For more than a week now, #ENDSARS and #EndPoliceBrutality has been the words from thousands protesting. Many protesters has been injured and some killed as many Nigerians calls for the end of all wrongs in the police system and the government itself.
The Chairman, council of faculty president and the president, Faculty of Education, University of Lagos, Comr. Olawale Adesanya, speaks with THE PRESS CLUB, University of Lagos on varying issues around the #EndSARS and other related issues on brutality.
He also shares a bit of his personal experience with SARS operatives in the country.
What has your role being on-campus and off-campus concerning this protest and how it’s different from a full-blown SUG President?
Olawale: Thanks muyiwa. First, we need to understand what we are dealing with and that this protest #EndSARS does not have anything to do with any association. It wouldn’t make any difference even if I was the SUG president. Anybody can start the protest, it doesn’t have to be student leaders. Before, I organized one as a student leader the students on their own already staged protest twice on this same issue. I’ve seen school like FCE Akoka who are yet to organize one and they have an established student body, few of their students mostly join our protests when ever we have to move out.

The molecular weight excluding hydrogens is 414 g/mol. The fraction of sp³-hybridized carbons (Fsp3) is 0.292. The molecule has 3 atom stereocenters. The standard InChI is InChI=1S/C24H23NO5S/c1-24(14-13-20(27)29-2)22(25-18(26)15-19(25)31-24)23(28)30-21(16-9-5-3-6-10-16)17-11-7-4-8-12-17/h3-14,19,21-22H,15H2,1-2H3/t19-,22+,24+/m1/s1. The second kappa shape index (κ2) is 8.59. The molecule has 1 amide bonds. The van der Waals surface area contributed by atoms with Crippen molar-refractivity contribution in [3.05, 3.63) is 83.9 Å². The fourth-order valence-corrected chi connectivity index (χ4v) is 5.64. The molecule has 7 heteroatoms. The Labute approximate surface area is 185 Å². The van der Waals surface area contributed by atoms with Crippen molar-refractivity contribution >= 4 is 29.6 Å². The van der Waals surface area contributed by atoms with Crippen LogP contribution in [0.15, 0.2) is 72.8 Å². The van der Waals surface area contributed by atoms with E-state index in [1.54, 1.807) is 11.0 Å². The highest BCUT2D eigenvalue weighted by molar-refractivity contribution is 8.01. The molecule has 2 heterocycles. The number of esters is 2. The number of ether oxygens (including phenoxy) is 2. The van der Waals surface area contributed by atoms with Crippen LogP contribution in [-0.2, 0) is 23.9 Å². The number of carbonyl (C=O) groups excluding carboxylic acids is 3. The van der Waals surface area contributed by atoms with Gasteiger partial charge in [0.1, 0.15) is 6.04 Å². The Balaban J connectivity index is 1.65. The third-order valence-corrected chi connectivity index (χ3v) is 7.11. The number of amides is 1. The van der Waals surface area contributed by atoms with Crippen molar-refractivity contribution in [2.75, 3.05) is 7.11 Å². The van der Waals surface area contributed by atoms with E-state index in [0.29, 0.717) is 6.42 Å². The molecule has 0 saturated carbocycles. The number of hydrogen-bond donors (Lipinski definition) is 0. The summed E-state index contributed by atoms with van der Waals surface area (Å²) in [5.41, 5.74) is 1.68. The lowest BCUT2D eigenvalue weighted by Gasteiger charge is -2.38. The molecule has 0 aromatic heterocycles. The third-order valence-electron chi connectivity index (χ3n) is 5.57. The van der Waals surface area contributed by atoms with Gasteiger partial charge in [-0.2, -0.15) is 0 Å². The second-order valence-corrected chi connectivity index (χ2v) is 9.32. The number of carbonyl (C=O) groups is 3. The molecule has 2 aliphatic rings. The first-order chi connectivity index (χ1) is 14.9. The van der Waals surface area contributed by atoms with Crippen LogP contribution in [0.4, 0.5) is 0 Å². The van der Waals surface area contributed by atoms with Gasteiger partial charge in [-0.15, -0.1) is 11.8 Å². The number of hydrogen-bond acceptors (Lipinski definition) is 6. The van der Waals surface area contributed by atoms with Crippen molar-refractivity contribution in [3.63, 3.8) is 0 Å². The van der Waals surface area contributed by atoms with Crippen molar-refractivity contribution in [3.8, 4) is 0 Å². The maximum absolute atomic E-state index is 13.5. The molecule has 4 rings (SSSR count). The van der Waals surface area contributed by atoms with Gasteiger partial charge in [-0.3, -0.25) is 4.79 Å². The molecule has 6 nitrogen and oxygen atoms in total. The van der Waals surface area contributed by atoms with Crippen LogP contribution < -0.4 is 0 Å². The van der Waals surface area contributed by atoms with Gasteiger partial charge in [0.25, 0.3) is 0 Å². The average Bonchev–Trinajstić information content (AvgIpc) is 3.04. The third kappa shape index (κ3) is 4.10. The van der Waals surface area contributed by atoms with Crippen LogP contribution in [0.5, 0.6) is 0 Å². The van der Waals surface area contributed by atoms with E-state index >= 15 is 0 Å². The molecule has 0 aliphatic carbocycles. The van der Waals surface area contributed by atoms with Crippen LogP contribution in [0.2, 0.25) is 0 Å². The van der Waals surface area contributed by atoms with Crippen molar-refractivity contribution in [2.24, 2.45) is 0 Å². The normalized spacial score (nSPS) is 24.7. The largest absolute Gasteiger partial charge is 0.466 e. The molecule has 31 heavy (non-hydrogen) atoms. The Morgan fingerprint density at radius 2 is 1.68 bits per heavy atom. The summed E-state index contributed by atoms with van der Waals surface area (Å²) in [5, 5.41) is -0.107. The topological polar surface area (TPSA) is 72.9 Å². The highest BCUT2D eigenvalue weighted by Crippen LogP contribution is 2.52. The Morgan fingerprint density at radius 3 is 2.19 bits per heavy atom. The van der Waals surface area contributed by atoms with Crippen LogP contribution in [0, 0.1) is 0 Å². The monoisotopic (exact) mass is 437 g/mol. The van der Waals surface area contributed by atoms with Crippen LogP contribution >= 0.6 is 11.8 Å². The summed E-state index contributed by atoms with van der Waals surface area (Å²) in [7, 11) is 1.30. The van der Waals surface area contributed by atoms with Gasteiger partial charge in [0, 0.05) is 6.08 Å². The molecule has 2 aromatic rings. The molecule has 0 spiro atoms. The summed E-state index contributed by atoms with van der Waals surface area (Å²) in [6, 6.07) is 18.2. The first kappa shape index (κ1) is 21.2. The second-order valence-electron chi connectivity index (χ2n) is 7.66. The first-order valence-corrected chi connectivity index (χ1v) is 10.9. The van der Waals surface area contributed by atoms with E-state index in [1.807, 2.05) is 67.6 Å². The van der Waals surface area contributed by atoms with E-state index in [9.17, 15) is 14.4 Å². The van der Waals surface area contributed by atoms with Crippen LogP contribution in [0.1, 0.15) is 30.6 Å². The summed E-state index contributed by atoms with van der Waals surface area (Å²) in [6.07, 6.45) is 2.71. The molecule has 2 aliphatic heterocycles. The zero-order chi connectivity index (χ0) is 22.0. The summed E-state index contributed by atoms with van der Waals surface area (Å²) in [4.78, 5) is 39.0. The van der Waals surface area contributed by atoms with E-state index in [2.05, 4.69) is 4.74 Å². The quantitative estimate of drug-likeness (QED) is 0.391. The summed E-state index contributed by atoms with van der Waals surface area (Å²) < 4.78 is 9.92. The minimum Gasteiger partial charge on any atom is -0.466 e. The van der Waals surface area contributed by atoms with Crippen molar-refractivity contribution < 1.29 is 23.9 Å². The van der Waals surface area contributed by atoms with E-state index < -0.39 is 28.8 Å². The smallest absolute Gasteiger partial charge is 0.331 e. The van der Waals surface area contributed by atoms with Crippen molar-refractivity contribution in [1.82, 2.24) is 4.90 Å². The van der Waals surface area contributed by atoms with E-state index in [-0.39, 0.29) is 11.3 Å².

Talking about my role. As a student leader, I have struggled since my inception into office to promote Kk consciousness amongst the students, especially political consciousness and these are things that matters, understanding your right and the norms in a community as big as the university of Lagos. I’ve been able to successfully mobilize and educate students along side my team. One thing I can say is that Akokaites are ready when the leaders are ready we just have to be able to channel the students energy properly. Aside organizing a protest which took us all the way from the University gate to Alausa, I have also looked into community policing and how can students be carried along on security issues as it concerns them. The police should also be accountable to us. To a large extent I’ve been able to schedule meetings with the nearby stations close to us to see how we can establish a relationship with them.